Advanced Search
MyIDEAS: Login to save this article or follow this journal

The evolution of repo contracting conventions in the 1980s

Contents:

Author Info

  • Kenneth D. Garbade

Abstract

Contracting conventions for repurchase agreements, or repos, changed significantly in the 1980s. The growth of the repo market, new uses for repos, and the emergence of new and previously unappreciated risks prompted market participants to revise their contracting conventions. This article describes the evolution of the conventions during that period, focusing on three key developments: the recognition of accrued interest on repo securities, a change in the application of federal bankruptcy law to repos, and the accelerated growth of a new form of repo-tri-party repo. The author argues that the emergence of tri-party repo owed to the efforts of individual market participants acting in their own economic self-interest. By comparison, recognition of accrued interest and the change in bankruptcy law were effected, respectively, by participants taking collective action and seeking legislative relief because uncoordinated, individual solutions would have been more costly. These developments offer important insights into how markets operate: contracting conventions that are efficient in one market environment may have to be revised when the environment changes, and institutional arrangements can change in any number of ways.

Download Info

If you experience problems downloading a file, check if you have the proper application to view it first. In case of further problems read the IDEAS help page. Note that these files are not on the IDEAS site. Please be patient as the files may be large.
File URL: http://www.newyorkfed.org/research/epr/06v12n1/0605garb.html
Download Restriction: no

File URL: http://www.newyorkfed.org/research/epr/06v12n1/0605garb.pdf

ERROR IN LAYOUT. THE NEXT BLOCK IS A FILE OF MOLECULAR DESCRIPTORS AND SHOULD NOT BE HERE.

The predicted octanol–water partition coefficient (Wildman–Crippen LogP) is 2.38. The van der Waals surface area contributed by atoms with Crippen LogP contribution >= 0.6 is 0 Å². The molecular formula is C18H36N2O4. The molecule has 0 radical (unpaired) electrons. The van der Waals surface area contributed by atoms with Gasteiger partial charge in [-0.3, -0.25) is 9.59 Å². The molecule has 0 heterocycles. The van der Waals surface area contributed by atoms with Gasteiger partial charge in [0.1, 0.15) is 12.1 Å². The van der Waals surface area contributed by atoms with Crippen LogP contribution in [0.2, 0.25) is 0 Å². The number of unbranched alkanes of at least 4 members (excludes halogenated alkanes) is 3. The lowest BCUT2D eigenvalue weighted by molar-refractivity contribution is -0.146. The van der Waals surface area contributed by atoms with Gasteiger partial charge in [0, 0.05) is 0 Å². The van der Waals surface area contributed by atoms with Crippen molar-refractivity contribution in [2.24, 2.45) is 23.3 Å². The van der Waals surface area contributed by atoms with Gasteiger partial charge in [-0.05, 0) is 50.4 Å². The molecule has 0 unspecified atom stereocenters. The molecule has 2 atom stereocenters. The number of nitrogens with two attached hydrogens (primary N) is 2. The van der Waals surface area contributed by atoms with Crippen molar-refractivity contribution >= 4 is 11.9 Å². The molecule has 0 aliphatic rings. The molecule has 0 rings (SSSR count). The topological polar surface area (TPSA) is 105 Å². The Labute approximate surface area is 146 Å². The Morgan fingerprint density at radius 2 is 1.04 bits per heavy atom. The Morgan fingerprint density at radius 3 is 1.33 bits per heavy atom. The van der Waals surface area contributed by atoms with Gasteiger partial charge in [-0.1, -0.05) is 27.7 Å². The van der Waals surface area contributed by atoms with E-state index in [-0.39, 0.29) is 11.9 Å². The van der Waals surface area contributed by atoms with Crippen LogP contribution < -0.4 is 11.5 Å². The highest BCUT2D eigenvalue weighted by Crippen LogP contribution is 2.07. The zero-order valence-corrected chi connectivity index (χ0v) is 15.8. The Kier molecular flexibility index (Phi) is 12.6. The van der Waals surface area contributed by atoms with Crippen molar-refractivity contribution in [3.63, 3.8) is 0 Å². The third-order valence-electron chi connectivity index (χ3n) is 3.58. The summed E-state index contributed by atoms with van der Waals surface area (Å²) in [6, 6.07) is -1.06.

Download Restriction: no

Bibliographic Info

Article provided by Federal Reserve Bank of New York in its journal Economic Policy Review.

Volume (Year): (2006)
Issue (Month): May ()
Pages: 27-42

as in new window
Handle: RePEc:fip:fednep:y:2006:i:may:p:27-42:n:v.12no.1

Contact details of provider:
Postal: 33 Liberty Street, New York, NY 10045-0001
Email:
Web page: http://www.newyorkfed.org/
More information through EDIRC

Order Information:
Email:
Web: http://www.ny.frb.org/rmaghome/staff_rp/

Related research

Keywords: Repurchase agreements ; Contracts;

References

References listed on IDEAS
Please report citation or reference errors to , or , if you are the registered author of the cited work, log in to your RePEc Author Service profile, click on "citations" and make appropriate adjustments.:
as in new window
  1. Norman N. Bowsher, 1979. "Repurchase agreements," Review, Federal Reserve Bank of St. Louis, issue Sep, pages 17-22.
Full references (including those not matched with items on IDEAS)

Citations

Citations are extracted by the CitEc Project, subscribe to its RSS feed for this item.
as in new window

Cited by:
  1. Gary Gorton & Andrew Metrick, 2010. "Regulating the Shadow Banking System," Brookings Papers on Economic Activity, Economic Studies Program, The Brookings Institution, vol. 41(2 (Fall)), pages 261-312.
  2. Arvind Krishnamurthy & Stefan Nagel & Dmitry Orlov, 2012. "Sizing Up Repo," NBER Working Papers 17768, National Bureau of Economic Research, Inc.
  3. Adam Copeland & Antoine Martin & Michael Walker, 2011. "Repo runs: evidence from the tri-party repo market," Staff Reports 506, Federal Reserve Bank of New York.

Lists

This item is not listed on Wikipedia, on a reading list or among the top items on IDEAS.

Statistics

Access and download statistics

Corrections

When requesting a correction, please mention this item's handle: RePEc:fip:fednep:y:2006:i:may:p:27-42:n:v.12no.1. See general information about how to correct material in RePEc.

For technical questions regarding this item, or to correct its authors, title, abstract, bibliographic or download information, contact: (Amy Farber).

If you have authored this item and are not yet registered with RePEc, we encourage you to do it here. This allows to link your profile to this item. It also allows you to accept potential citations to this item that we are uncertain about.

If references are entirely missing, you can add them using this form.

If the full references list an item that is present in RePEc, but the system did not link to it, you can help with this form.

If you know of missing items citing this one, you can help us creating those links by adding the relevant references in the same way as above, for each refering item. If you are a registered author of this item, you may also want to check the "citations" tab in your profile, as there may be some citations waiting for confirmation.

Please note that corrections may take a couple of weeks to filter through the various RePEc services.